Summary: Peter failed Christ but he was not a failure. Christ still used Peter to do grate things for His church.
If I were to ask, "Name a great baseball player," Who would you name? You might say Reggie Jackson, Pete Rose, Hank Aaron, or you might say Babe Ruth. Most of know Babe Ruth as the guy who hit 714 home runs, the home run king. For many years Babe Ruth held the record until Hank Aaron broke it several years ago. But most of us would say that Babe Ruth is a great baseball player. Do you realize, ladies and gentlemen, that Babe Ruth struck out 1330 times? He hit 714 home runs, but struck out 1330 times.
Babe Ruth failed, but Babe Ruth was not a failure!
If I were to ask you to name for me a great football player, a great NFL quarterback, you might say Joe Montana, Joe Namath, Bart Starr, you might even say Terry Bradshaw. Terry Bradshaw led his team to four Super Bowls. Remember the mighty Steelers? Yet, do you realize that Terry Bradshaw threw more incomplete passes than 99.9% of the players who ever played the game?
Terry Bradshaw failed, but Terry Bradshaw was not a failure!
If I were to ask you to name for me a great President, you might say George Washington, Thomas Jefferson, Ronald Reagan, you might say Abraham Lincoln. I think most of us would say Abraham Lincoln was a great President. What do we call him? We call him honest Abe. And yet do you realize that he lost eight elections. He failed in business twice and he had a nervous breakdown.
Abraham Lincoln failed, but Abraham Lincoln was not a failure!
I want to take you back to a story in the Bible. A story about a disciple of Jesus. A son of God who failed, but who obviously was not a failure. Jesus has been betrayed by Judas, the story has taken place in the Garden of Gethsemane and Jesus has been arrested, and now He is at the house of Caiphus, the high priest; He’s on trial. The Apostle Peter follows at a distance.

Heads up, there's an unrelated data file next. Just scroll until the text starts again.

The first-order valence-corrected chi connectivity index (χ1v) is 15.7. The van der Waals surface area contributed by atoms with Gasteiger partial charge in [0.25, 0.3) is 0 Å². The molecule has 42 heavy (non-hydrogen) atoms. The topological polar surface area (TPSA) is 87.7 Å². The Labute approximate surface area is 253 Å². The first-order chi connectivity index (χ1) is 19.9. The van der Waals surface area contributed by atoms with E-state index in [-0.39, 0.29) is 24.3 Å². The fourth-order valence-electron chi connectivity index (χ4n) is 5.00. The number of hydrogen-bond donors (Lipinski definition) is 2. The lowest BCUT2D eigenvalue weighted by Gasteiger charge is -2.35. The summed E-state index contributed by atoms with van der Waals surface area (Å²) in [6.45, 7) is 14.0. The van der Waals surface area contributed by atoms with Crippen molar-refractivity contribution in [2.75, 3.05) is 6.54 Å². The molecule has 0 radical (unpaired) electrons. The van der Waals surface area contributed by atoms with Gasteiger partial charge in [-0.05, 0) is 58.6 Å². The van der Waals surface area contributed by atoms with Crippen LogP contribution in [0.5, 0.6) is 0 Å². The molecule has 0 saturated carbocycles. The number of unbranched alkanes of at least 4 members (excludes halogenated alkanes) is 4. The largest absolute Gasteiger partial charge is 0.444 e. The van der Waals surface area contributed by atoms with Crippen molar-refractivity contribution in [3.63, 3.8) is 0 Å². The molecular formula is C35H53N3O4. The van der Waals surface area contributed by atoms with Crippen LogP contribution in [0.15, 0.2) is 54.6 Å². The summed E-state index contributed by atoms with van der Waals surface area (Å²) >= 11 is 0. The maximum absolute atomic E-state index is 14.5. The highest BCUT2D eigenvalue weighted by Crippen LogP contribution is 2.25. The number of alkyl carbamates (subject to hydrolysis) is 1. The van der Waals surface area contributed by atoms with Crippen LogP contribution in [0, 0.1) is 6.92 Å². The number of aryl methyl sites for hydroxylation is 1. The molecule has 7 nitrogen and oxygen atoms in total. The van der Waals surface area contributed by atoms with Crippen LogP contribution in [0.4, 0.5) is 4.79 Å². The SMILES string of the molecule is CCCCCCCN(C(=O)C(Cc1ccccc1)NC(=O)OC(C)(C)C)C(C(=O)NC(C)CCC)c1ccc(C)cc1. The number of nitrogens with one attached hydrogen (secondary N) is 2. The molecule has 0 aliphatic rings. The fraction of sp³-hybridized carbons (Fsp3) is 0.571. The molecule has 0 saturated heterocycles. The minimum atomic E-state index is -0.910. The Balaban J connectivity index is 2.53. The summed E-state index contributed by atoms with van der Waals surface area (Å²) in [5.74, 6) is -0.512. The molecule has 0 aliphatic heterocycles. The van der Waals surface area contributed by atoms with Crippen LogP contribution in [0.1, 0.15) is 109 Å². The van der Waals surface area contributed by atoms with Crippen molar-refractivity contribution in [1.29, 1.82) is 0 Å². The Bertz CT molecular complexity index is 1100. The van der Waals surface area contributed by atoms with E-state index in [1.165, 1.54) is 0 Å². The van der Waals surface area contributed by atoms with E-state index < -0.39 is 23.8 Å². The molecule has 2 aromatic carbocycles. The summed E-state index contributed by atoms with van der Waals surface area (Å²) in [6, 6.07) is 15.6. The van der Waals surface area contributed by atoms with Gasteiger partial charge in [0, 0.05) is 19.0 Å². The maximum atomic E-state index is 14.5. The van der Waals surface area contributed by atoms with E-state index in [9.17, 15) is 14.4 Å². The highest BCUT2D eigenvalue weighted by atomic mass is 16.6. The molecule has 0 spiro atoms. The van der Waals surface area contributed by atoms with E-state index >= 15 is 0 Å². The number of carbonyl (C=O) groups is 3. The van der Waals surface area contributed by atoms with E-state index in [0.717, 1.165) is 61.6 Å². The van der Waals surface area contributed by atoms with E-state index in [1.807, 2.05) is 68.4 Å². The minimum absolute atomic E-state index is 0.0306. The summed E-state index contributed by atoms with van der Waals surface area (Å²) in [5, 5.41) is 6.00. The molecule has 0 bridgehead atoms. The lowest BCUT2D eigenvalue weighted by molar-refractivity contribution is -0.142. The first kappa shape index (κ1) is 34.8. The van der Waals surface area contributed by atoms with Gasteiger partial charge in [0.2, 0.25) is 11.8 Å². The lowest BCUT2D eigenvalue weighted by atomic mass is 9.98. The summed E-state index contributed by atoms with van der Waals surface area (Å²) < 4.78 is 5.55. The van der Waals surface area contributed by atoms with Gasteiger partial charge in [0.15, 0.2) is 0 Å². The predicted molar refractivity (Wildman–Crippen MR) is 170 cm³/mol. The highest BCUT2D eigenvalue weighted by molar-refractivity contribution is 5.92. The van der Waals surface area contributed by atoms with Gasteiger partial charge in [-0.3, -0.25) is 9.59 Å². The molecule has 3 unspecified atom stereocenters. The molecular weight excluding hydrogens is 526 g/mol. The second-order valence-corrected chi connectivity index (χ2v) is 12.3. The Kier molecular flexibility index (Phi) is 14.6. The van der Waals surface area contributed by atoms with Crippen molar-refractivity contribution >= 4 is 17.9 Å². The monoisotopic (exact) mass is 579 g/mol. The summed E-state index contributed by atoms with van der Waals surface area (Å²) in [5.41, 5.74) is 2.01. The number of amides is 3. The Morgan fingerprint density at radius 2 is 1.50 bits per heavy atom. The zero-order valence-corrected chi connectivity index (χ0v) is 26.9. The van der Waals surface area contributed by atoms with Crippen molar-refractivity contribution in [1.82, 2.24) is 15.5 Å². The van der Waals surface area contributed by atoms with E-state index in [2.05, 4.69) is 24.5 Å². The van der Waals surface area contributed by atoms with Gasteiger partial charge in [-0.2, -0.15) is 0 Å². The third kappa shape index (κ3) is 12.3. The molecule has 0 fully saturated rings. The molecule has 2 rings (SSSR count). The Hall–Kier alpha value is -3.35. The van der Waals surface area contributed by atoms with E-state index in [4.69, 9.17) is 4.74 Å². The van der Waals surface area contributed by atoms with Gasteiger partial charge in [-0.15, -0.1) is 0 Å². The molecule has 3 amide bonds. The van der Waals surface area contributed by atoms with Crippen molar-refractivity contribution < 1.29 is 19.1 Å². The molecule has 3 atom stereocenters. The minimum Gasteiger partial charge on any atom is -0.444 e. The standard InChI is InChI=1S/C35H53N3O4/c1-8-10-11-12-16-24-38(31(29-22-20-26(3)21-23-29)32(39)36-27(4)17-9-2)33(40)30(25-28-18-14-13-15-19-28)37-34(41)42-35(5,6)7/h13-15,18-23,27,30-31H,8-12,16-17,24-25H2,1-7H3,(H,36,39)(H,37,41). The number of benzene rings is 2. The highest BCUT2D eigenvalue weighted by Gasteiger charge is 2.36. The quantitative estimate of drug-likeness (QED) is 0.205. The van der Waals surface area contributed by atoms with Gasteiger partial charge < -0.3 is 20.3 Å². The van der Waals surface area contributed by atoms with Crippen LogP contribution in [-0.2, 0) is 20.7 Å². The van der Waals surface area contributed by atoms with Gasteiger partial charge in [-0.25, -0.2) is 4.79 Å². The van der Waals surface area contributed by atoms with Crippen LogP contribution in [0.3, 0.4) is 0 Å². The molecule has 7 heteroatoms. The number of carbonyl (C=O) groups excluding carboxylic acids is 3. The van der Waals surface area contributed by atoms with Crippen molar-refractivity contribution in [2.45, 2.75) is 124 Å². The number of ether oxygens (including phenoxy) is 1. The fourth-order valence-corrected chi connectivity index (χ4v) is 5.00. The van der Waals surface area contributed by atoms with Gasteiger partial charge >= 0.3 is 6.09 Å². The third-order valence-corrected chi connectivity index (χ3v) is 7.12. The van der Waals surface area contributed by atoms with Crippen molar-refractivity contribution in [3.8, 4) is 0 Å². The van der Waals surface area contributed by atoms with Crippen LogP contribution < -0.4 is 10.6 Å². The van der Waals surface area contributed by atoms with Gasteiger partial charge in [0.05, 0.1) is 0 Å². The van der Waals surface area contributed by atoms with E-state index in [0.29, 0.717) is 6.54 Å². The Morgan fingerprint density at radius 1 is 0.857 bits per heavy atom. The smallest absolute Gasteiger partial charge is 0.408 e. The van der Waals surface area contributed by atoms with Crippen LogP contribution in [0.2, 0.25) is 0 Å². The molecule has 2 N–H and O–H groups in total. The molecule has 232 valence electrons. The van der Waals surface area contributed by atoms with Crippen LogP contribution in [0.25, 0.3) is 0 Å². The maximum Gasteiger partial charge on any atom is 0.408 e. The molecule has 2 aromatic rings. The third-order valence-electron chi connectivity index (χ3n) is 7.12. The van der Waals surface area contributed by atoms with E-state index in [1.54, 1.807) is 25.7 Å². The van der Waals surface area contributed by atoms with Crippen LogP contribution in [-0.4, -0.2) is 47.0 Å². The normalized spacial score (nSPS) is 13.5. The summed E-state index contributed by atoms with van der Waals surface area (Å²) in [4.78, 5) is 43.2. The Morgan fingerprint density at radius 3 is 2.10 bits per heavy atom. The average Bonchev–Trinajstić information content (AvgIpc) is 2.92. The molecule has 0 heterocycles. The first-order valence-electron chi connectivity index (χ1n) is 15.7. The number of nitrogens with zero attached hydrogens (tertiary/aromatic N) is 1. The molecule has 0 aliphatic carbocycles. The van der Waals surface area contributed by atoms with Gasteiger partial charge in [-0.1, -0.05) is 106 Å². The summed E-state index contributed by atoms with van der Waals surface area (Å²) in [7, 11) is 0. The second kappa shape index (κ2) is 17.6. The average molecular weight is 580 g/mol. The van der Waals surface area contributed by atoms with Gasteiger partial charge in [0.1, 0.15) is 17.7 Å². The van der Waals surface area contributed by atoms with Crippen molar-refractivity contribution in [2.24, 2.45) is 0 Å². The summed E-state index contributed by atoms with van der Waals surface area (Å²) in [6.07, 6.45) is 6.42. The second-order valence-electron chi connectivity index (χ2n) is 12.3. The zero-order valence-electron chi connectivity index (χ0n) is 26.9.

The story begins in Mark 14:66-72
I want you to imagine that in just a few minutes a crazy man runs down this isle. He gets up here on the stage and pushes me aside. He pulls out a gun and begins to wave this gun all over the audience. He points the gun at you and says, "Deny Jesus or die." What would you do?
I’ll be honest with you. I don’t know what I would do. You say, "Jeremy, you don’t know what you would do? You’re the preacher! You’re a Christian! Stand up for Jesus! Stand up and say, ’I believe in Jesus.’ Give Jesus your life!"
I know the verses. I know what Jesus taught in Matthew 10:32-33: "All those who stand before others and say they believe in me, I will say before my Father in heaven that they belong to me. But all who stand before others and say they do not believe in me, I will say before my Father in heaven that they do not belong to me.”
And I know what Paul said in Romans 1:16: "For I am not ashamed of the gospel of Christ ..."
If that crazy man held a gun to my head, I wish I could say, "Go ahead and shoot me." I wish I could say that, but I don’t know what I would do.
You see that’s the situation Peter is faced with in Mark 14. It’s a cold, springtime night, and Peter is warming himself by a fire in the courtyard of the high priest, Caiaphas. A girl maybe 14 or 15 comes along and she looks at Peter and studies his face and says, "I know who you are. You are one of the Jesus boys." You know what Peter says? "Who’d you say? Jesus? Ha! I don’t know a Jesus! What are you talking about? You’re crazy!" And all of a sudden in the background a rooster crows.